Welcome everyone to a week-long conversation with global health nurse and social justice advocate, Dorothy Granada. I am personally very excited and honored to have Dorothy with us. She has a wealth of wisdom and experience to share. Below, you will find her bio, which you can also access online at http://www.mulukuku.org/. Please feel free to post questions here to Dorothy - just click "reply."
Dorothy was born December 8, 1930, in Los Angeles, California, of a Mexican-American mother and Filipino father. In childhood she experienced the poverty of the Great Depression, racism and the violence of a marginalized community.
After being expelled from two high schools in Los Angeles, she traveled to the Philippine Islands, finished high school and studied at the University of Santo Tomas in Manila. Returning to the United States, she was the first Chicana to be admitted to the nursing school of the Good Samaritan Hospital Los Angeles. In 1954 she received a diploma in nursing and a Bachelor of Science from Los Angeles State College.
Her nursing career has included numerous administrative and teaching positions, including: at St. Luke's Hospital in Ponce, Puerto Rico as a worker of the Episcopal Church where she was "matron"; as Assistant Director of Nursing at the Peter Bent Brigham Hospital in Boston, Massachusetts; as Director of Medical Nursing at the University of Chicago Hospitals; as supervisor of nursing of public health for one-fourth of Multnomah County in the Department of Publich Health in Portland, Oregon; and as Director of Inpatient Services at the Community Mental Health Center in East Chicago, Indiana.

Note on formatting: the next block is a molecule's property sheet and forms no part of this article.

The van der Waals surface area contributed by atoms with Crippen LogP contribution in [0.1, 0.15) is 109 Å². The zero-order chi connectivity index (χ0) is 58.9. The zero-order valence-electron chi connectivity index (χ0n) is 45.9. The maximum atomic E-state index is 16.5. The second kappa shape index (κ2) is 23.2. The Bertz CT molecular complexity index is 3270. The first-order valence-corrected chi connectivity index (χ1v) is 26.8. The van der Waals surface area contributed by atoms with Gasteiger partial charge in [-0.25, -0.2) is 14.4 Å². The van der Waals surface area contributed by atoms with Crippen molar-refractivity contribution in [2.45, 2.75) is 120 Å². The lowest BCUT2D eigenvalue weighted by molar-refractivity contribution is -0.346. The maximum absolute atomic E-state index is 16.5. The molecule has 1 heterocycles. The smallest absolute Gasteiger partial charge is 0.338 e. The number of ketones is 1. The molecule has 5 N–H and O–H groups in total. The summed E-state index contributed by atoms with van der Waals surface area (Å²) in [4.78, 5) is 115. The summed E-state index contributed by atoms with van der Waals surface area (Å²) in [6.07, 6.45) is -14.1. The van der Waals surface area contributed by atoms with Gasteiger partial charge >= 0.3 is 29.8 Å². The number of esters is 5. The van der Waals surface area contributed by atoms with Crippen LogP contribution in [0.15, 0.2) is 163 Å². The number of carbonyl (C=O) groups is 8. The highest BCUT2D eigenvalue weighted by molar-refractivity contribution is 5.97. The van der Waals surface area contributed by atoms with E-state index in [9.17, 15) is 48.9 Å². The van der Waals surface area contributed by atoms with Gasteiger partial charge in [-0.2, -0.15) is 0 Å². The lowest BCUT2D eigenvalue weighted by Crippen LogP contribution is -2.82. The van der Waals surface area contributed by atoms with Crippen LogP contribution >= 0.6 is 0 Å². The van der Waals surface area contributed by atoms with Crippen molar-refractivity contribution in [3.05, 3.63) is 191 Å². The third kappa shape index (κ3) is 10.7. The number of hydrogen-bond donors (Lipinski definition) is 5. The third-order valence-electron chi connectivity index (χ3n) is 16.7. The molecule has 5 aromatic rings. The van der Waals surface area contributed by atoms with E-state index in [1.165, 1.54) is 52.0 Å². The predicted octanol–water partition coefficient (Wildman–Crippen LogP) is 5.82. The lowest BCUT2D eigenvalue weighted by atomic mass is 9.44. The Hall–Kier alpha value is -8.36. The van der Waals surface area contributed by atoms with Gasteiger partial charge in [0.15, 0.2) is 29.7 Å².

The direction of her life has been informed by an understanding of the Christian Gospel to stand with the poor and resist violence. Since 1980 she has lived a simpler life-style and devoted her energies to nonviolent peace and justice projects, including in 1983, the 40 day International Fast for Life, a campaign to promote a nuclear weapons freeze. In 1987 she "lived on the tracks" as part of the Nuremberg Actions at the Concord Naval Weapons Station.
In 1985, Dorothy helped establish the accompaniment program for the Grupo de Apoyo Mutuo (families of the disappeared) in Guatemala who were targeted for death by a government-sponsored death squad. This began accompaniment not only of this group but of other endangered leadership in resistance to state repression.
Also in 1985, Dorothy joined Witness for Peace in Nicaragua as a long-term volunteer. While living in a re-settlement commmunity, she became aware of the need for women-directed reproductive health services for women and girls in the countryside. In March of 1990 she was invited by the Maria Luisa Ortiz Women's Cooperative in Mulukuku to assist in establishing a women's health clinic.
Led by needs that women themselves articulate, the health clinic has grown into a women's center providing a variety of programs that contribute to women's taking control of their lives and claiming their dignity. These include emotional recovery of women and children from violence, literacy training, a loan fund, defense of women and children, legal services, training in gender andmediation skills, and human and civic rights. To promote health in rural communities, education of Community Health workers is offered, as well as providing health care in distant communities.
Link leads to: http://www.mulukuku.org/